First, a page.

Snowmelt Gaiters Sneak Preview

Candee Gaiters old poster advert

I found this advertisement when I was researching ‘gaiters’, used once upon a time in a street-smart fashion. Though the word ‘gaiters’ is only mentioned in Candee’s advert, it is the window display of shoes & gaiters which is telling. So commonplace once were gaiters, that the only thing better to improve upon them I guess, was complete rubbers to go over your shoes.

Historically gaiters were used for riding and street-wear, and yet we know them more modernly for alpine trail & snow use. This clever over-shoe accessory has kept ankles warm and shoes dry for centuries. Also known historically as Spatterdashes ( also ‘spats’) made of wool and buttoned up the side, either long knee-length or just above the ankles at the lower calf.  I have a treat for you, I just happen to have handy a real pair of antique gaiters or spats, which I found ages ago in a antiques barn sale, made with sturdy felted wool, complete with their celluloid buttons & fancy buttoning hook. I use to actually be able to wear these, and muddied them a few times. 

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So folks, what does all this have to do with knitting I bet you’re wondering?

Well, I have designed a purely fashionable simple knitted ‘gaiter’, with Snowmelt flower garland motifs, perfectly accommodating of modern womens’ ankles… and so here I present what it is that I’ve been working away on.

jenjoycedesign©Snowmelt Gaiter

Snowmelt Gaiters are worked in-the-round,  colorwork stranded with spots of duplicate stitch, as is Snowmelt tam & toque, and a spray of smaller 1/2″ hand-made dorset style buttons & icord loops within the edgeing.  I think quite all-around dandy!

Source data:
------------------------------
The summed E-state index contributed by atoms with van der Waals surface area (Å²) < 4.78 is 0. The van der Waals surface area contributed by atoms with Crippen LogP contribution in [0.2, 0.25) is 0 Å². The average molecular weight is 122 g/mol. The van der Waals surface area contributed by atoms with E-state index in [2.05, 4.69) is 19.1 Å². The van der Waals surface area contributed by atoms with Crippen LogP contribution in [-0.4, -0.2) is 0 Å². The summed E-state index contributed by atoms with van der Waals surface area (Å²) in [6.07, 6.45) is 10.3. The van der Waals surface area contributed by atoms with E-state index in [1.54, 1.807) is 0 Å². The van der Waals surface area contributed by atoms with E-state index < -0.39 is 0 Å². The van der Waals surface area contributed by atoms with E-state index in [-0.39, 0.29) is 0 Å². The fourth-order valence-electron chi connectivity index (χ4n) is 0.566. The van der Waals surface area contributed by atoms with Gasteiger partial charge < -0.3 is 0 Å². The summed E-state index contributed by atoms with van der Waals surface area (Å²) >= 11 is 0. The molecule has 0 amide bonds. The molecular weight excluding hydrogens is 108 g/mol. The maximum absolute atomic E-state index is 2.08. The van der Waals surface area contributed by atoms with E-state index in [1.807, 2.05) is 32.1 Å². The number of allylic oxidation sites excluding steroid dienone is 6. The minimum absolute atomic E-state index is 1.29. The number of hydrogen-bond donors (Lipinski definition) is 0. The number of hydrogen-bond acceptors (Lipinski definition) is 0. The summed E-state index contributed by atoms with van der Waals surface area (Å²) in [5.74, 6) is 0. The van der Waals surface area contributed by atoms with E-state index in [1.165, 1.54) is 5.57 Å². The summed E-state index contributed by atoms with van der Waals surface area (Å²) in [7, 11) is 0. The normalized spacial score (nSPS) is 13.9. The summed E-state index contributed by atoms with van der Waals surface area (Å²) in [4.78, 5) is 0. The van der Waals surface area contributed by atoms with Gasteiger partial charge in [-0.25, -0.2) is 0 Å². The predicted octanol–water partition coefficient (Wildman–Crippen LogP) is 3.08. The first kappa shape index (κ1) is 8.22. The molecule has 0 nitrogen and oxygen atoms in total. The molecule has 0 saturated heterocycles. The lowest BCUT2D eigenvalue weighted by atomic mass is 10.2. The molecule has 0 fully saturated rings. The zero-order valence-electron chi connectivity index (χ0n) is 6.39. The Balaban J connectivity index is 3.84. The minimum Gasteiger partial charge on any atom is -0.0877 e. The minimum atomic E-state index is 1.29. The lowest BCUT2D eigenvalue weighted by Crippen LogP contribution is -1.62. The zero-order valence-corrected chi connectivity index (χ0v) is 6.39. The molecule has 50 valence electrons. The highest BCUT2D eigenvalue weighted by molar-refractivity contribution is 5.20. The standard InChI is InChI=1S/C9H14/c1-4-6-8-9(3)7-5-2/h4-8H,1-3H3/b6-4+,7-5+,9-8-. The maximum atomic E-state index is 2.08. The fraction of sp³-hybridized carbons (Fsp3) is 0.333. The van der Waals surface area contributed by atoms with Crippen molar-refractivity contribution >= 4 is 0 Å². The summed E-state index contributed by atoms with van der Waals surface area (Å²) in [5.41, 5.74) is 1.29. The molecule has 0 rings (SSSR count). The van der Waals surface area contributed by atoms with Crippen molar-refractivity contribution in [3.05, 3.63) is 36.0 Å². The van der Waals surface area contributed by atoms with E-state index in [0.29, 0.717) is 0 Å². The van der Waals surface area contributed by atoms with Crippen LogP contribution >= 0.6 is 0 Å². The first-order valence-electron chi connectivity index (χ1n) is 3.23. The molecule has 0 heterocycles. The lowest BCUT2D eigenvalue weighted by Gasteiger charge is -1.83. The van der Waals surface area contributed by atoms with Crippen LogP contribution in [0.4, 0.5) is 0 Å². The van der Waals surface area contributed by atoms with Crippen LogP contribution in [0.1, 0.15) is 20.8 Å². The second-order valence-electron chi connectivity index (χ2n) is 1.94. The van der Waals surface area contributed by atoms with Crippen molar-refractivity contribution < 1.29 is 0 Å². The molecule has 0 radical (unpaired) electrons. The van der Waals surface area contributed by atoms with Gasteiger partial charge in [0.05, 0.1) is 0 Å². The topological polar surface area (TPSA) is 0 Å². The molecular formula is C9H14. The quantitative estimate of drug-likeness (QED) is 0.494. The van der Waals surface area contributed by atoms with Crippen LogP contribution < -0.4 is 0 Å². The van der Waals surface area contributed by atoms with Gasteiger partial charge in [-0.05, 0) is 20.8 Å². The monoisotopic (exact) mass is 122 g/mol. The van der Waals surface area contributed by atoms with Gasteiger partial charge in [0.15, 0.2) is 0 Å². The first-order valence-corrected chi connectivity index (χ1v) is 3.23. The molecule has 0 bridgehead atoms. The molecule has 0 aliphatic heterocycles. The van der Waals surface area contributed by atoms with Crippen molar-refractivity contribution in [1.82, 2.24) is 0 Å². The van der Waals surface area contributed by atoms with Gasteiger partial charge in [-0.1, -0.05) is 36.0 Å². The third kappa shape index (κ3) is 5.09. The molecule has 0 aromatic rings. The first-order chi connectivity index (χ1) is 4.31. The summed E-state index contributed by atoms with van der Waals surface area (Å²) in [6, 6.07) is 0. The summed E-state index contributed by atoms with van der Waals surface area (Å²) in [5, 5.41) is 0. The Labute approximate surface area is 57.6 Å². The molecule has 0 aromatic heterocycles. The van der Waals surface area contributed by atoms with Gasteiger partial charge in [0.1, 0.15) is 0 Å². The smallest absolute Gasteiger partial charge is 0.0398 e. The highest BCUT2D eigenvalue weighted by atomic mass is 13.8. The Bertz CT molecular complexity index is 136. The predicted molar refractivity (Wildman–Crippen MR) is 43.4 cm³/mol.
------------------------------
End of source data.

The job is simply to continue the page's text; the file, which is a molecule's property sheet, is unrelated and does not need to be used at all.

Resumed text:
jenjoycedesign©Snowmelt gaiter, tam & toque

I’m just a few days away from submitting the pattern, and finishing another pair which is longer , higher up the calf,  and in a granite grey background color , more representing of John Muir country after the snow is melted, rather than the snowy natural white.

jenjoycedesign©Snowmelt Gaiters

Double Cappuccino & Ruffles

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The lace leg-warmers are at last sweetly embracing my now fourteen-year-old niece . . . . .   sans boots.

The ‘boot leg’ photo will have to be another time.  In fact, these leg warmers are named “Double Cappuccino” because whenever we have our Equinox sweater photos, they always, without fail, begin at Calistoga  Roastery.  That, and they really do remind me of a whip-topped yummy drink.   Until the next time at the roastery , I was lucky to squeeze in this little photo shoot before our visit was up and my nieces had to leave back home.

jenjoycedesign©Double Cappuccino 1

Double Cappuccino Leg Warmers have a frothed milk quality with an ever-so-slightly asymmetrical lace pattern in ribbing,  and is such a speedy and uncomplicated knit.  ((proof : I made these while hiking))  Knit with sport-weight natural undyed superwash sock yarn, achieving just the right light airy quality  from knitting on US 4 – 3.50 mm needles.   Tasty !

My niece in her infinite good taste,  chose to adorn the upper rib with cute little buttons . . .

jenjoycedesign©Double-Cappuccino-leg-warmers

Which makes these warm to the eyes as well as to the touch !

Calistoga Coffee Roastery is the first stop with all of our  modeling of Equinox Sweaters, so it will be the first design (and kick-off) of my ~~ Calistoga Collection !

Double Cappuccino pattern on Ravelry HERE

Pattern page for Double Cappuccino on Yarnings HERE

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Now, I can’t leave it at that , because *both* of my lovely nieces participated in our little impromptu knit-wear photo shoot of this morning.  Here is my adorable eleven-year-old niece in the “Ruffles” scarf I made her for Christmas.

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It is nice simply tied and cascading down the front,

or double wrapped and tied for a very pretty affect.

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Is she not the most photogenic kid ever?

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Ruffles details on Ravelry  HERE

Free How-To instructions for Ruffles Scarf  HERE.